Help school-aged children express their emotions through coloring, drawing, writing, or other expressive arts (Levin, Daynard, and Dexter 2008). Reassure them that their feelings are normal, and avoid judgment or criticism (e.g., “You shouldn’t be so upset”) (U.S. Department of Defense). Help them learn to work through anger and frustration effectively; practice patience (Levin, Daynard, and Dexter 2008). Develop ways that the child can cope with anger or frustration, such as sports, journaling, or music. Withhold unnecessary information about the deployment that may only add to the child’s anxiety. Maintain a regular routine, and involve the child if the routine has to be changed. Even if the schedule for the afternoon must change due to a conflict, alert the child as soon as possible. Ask the child questions about what they think and feel about the deployment.


Aim to develop a relationship in which the pre-teens or teens feels comfortable talking to you. Acknowledge and validate their feelings and ask questions about how they feel without being pushy (Graham 2007). Create and maintain times when the teenager knows you are available to talk, such as at mealtimes or before bed (Levin, Daynard, and Dexter 2008). Make every effort to maintain routines. Avoid taking it personally if the pre-teen/teen questions rules; teenagers often want to know the reasons for rules they feel are unreasonable.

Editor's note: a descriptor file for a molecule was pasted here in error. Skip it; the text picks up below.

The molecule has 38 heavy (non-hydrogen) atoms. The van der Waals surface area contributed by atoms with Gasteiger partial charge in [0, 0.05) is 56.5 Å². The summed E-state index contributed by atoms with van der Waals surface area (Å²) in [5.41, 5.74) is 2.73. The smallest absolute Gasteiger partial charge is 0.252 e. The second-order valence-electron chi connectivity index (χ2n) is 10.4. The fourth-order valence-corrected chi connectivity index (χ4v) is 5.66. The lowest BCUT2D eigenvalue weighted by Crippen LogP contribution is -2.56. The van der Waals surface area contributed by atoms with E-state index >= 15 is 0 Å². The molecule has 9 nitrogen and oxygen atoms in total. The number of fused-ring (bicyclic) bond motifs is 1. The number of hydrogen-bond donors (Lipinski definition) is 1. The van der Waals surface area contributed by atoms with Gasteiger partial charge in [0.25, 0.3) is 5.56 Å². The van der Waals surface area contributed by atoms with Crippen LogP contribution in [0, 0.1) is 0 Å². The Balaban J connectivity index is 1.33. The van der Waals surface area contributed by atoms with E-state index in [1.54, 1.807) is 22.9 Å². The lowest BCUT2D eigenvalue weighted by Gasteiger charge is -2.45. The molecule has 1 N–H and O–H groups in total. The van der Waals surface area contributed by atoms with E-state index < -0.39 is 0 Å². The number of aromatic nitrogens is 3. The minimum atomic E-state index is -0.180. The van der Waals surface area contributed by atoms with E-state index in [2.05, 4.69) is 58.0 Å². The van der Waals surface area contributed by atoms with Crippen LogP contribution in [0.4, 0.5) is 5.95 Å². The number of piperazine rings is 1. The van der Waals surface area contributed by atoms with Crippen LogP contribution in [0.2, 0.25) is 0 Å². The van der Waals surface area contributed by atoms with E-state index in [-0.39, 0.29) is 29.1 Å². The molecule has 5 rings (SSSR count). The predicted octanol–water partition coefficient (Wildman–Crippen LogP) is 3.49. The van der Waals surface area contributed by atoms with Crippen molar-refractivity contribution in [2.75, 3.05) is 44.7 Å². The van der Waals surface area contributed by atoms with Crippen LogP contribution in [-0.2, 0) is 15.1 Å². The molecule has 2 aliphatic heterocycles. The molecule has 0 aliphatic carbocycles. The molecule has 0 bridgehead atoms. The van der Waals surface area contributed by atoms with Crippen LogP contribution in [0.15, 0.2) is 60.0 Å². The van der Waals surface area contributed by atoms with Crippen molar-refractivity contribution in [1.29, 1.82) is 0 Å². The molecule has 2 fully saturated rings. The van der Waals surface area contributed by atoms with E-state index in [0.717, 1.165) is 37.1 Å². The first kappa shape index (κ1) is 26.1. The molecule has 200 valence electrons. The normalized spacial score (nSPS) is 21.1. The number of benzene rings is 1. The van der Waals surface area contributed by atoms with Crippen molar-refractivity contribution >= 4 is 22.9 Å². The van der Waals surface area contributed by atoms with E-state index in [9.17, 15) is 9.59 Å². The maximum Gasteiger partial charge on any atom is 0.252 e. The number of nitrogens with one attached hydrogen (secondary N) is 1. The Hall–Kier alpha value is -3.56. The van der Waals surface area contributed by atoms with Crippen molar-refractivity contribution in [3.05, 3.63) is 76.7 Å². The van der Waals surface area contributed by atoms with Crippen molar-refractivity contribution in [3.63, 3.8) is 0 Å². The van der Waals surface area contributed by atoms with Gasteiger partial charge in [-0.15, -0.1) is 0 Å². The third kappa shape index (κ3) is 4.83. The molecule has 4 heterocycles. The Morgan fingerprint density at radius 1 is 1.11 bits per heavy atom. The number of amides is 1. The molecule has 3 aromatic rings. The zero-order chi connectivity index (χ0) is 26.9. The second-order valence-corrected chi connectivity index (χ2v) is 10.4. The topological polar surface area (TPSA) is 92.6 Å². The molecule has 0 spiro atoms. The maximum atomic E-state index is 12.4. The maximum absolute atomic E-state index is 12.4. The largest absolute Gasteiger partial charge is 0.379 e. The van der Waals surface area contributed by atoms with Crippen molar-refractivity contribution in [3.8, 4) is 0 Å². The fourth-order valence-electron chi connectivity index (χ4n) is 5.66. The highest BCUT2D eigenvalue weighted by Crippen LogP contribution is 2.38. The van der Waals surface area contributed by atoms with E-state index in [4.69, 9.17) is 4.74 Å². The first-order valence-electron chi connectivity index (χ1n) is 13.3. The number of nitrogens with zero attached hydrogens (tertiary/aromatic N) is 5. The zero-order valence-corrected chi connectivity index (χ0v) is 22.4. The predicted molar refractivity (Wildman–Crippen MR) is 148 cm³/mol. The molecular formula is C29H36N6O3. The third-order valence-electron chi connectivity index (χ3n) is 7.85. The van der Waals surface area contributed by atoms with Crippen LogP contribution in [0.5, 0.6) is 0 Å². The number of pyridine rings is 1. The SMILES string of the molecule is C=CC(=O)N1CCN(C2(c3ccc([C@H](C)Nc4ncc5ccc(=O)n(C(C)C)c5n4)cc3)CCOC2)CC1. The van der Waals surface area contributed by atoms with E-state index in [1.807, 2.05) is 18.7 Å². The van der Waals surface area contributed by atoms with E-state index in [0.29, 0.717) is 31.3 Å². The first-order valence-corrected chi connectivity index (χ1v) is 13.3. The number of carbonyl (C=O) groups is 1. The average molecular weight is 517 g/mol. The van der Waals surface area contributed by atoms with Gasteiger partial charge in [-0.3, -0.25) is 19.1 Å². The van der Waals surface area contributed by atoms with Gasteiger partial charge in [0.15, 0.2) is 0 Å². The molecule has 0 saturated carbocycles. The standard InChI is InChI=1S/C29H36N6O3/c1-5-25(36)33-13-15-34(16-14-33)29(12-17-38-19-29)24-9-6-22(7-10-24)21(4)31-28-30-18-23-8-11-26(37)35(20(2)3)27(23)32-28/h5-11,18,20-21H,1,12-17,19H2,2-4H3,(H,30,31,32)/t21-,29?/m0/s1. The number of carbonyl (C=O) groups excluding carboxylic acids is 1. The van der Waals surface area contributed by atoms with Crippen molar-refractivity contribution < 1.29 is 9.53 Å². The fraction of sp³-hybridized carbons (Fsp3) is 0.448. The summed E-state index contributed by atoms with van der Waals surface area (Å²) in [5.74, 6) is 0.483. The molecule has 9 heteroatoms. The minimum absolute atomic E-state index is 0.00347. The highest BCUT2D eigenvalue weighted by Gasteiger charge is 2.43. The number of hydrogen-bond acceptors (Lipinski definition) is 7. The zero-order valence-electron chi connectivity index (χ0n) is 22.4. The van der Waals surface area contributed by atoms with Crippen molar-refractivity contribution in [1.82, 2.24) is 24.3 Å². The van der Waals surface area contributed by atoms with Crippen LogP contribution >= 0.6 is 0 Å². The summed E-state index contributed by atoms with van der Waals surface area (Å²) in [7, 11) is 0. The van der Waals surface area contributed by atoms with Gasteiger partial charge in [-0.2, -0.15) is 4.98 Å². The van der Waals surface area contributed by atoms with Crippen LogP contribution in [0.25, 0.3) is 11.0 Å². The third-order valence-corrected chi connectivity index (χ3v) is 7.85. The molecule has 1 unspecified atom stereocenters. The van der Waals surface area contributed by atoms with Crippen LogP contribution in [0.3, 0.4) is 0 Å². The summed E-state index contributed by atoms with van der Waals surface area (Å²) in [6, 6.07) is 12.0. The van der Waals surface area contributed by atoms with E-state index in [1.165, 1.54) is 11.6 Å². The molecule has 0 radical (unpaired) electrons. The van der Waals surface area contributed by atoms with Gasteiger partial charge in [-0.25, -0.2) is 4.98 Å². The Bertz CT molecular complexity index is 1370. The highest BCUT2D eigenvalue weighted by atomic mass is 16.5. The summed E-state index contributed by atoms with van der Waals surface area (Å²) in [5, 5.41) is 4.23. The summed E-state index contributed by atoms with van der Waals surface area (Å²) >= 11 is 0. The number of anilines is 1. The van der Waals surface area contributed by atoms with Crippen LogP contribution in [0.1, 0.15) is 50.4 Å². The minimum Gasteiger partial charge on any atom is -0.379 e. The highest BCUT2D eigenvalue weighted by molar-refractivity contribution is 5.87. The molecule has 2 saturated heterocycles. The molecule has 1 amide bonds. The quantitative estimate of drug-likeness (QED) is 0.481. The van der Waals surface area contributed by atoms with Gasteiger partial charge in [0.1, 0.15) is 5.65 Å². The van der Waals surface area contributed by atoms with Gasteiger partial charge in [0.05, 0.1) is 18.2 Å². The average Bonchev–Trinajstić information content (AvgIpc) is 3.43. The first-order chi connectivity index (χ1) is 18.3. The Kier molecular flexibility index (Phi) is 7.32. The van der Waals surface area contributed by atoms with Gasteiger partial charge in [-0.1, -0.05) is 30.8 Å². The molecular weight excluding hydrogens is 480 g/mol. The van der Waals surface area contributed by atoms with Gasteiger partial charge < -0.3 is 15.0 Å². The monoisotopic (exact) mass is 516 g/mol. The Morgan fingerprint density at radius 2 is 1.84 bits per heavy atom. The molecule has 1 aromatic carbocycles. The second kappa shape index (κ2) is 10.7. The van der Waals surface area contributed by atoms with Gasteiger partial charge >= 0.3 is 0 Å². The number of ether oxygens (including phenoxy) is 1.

Effective communication about deployment and the deployed parent is critical to helping a child learn to adjust and cope with the many changes that are occurring during deployment. It is important to remember with children of all ages, this is a tough time for them and the most important thing you can do for them is create an environment where they feel safe, secure, and know that you are someone they can talk to about their thoughts and feelings.

Web Resources

Strategic Outreach to Families of All Reservists, or SoFar, is an organization dedicated to providing online resources to military families related to deployment, preventing crises, and managing acute problems.